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Oxidative defense metabolites induced by salinity stress in roots of Salicornia herbacea
- Lee, Seung Jae, Jeong, Eun-Mi, Ki, Ah Young, Oh, Kyung-Seo, Kwon, Joseph, Jeong, Jae-Hyuk, Chung, Nam-Jin
- Journal of plant physiology 2016 v.206 pp. 133-142
- Salicornia europaea, alkaloids, calcium, crops, defense mechanisms, ethyl acetate, flowering, growth and development, halophytes, inorganic ions, magnesium, mass spectrometry, metabolites, metabolomics, methanol, oxidative stress, phenotype, phylloquinone, plant growth, plant taxonomy, polyols, potassium, reactive oxygen species, roots, salinity, salt stress, salt tolerance, shikimate pathway, shikimic acid, sodium chloride, steroids, stress response, ultra-performance liquid chromatography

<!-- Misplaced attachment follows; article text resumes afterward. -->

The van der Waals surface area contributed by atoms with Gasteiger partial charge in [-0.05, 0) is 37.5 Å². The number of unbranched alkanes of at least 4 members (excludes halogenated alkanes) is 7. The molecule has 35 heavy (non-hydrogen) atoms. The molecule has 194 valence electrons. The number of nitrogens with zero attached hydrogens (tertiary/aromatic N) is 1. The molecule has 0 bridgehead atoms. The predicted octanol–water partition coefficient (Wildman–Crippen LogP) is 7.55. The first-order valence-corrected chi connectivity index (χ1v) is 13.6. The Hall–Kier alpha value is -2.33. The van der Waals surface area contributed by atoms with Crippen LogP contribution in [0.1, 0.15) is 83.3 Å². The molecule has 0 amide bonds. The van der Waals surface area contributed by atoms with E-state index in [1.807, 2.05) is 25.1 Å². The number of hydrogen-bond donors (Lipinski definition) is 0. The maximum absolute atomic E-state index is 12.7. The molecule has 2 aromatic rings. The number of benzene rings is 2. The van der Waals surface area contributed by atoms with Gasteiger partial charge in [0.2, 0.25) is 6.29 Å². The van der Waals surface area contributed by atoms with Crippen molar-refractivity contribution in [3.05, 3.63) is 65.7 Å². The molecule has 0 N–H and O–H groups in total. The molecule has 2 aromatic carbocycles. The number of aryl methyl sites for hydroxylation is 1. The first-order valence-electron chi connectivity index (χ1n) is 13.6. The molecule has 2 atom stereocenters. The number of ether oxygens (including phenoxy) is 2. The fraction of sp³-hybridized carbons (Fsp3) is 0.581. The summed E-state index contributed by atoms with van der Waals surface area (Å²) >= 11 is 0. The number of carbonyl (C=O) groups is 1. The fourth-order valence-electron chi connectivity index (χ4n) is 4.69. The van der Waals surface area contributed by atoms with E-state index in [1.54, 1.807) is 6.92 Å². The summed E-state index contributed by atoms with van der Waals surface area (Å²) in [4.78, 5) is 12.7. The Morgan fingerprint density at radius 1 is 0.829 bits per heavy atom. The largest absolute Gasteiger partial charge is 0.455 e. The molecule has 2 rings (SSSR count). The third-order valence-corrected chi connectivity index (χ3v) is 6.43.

- High salinity is a major abiotic stress that affects the growth and development of plants. This type of stress can influence flowering, the production of crops, defense mechanisms and other physiological processes. Previous studies have attempted to elucidate salt-tolerance mechanisms to improve plant growth and productivity in the presence of sodium chloride. One such plant that has been studied in detail is Salicornia, a well-known halophyte, which has adapted to grow in the presence of high salt. To further the understanding of how Salicornia grows and develops under high saline conditions, Salicornia herbacea (S. herbacea) was grown under varying saline concentrations (0, 50, 100, 200, 300, and 400mM), and the resulting phenotype, ion levels, and metabolites were investigated. The optimal condition for the growth of S. herbacea was determined to be 100mM NaCl, and increased salt concentrations directly decreased the internal concentrations of other inorganic ions including Ca2+, K+, and Mg2+. Metabolomics were performed on the roots of the plant as a systematic metabolomics study has not yet been reported for Salicornia roots. Using ethylacetate and methanol extraction followed by high resolution ultra-performance liquid chromatography coupled with mass spectrometry (UPLC–MS), 1793 metabolites were identified at different NaCl levels. Structural and functional analyses demonstrated that the concentration of 53 metabolites increased as the concentration of NaCl increased. These metabolites have been linked to stress responses, primarily oxidative stress responses, which increase under saline stress. Most metabolites can be classified as polyols, alkaloids, and steroids. Functional studies of these metabolites show that shikimic acid, vitamin K1, and indole-3-carboxylic acid are generated as a result of defense mechanisms, including the shikimate pathway, to protect against reactive oxygen species (ROS) generated by salt stress. This metabolite profiling provides valuable information on the salt-tolerance mechanisms of S. herbacea and may be applied to bioengineer plants with improved salt tolerance.